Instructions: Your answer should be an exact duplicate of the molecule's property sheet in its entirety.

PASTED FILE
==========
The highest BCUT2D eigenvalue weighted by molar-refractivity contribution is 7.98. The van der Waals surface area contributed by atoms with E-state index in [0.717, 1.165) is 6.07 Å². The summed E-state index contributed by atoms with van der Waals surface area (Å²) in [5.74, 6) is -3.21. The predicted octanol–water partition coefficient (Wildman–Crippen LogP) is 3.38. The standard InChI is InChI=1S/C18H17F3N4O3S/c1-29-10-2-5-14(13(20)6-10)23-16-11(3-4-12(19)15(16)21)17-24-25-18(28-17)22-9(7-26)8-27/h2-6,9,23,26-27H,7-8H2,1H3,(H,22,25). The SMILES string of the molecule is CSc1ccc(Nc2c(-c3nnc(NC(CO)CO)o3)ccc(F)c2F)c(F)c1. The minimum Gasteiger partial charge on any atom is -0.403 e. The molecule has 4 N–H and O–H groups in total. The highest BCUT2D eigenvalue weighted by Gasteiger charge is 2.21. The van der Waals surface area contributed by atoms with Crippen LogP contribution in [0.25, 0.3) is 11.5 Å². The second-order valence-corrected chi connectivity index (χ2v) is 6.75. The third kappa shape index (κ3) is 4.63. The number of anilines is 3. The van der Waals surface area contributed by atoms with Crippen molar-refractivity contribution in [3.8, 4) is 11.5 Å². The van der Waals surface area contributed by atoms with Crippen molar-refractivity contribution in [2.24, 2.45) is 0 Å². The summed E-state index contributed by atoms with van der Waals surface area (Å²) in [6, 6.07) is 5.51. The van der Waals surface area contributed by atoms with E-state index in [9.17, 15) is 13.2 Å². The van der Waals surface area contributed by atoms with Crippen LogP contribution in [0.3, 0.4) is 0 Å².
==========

The highest BCUT2D eigenvalue weighted by molar-refractivity contribution is 7.98. The van der Waals surface area contributed by atoms with E-state index in [0.717, 1.165) is 6.07 Å². The summed E-state index contributed by atoms with van der Waals surface area (Å²) in [5.74, 6) is -3.21. The predicted octanol–water partition coefficient (Wildman–Crippen LogP) is 3.38. The standard InChI is InChI=1S/C18H17F3N4O3S/c1-29-10-2-5-14(13(20)6-10)23-16-11(3-4-12(19)15(16)21)17-24-25-18(28-17)22-9(7-26)8-27/h2-6,9,23,26-27H,7-8H2,1H3,(H,22,25). The SMILES string of the molecule is CSc1ccc(Nc2c(-c3nnc(NC(CO)CO)o3)ccc(F)c2F)c(F)c1. The minimum Gasteiger partial charge on any atom is -0.403 e. The molecule has 4 N–H and O–H groups in total. The highest BCUT2D eigenvalue weighted by Gasteiger charge is 2.21. The van der Waals surface area contributed by atoms with Crippen LogP contribution in [0.25, 0.3) is 11.5 Å². The second-order valence-corrected chi connectivity index (χ2v) is 6.75. The third kappa shape index (κ3) is 4.63. The number of anilines is 3. The van der Waals surface area contributed by atoms with Crippen molar-refractivity contribution in [3.8, 4) is 11.5 Å². The van der Waals surface area contributed by atoms with Crippen molar-refractivity contribution in [2.24, 2.45) is 0 Å². The summed E-state index contributed by atoms with van der Waals surface area (Å²) in [6, 6.07) is 5.51. The van der Waals surface area contributed by atoms with E-state index in [9.17, 15) is 13.2 Å². The van der Waals surface area contributed by atoms with Crippen LogP contribution in [0.3, 0.4) is 0 Å².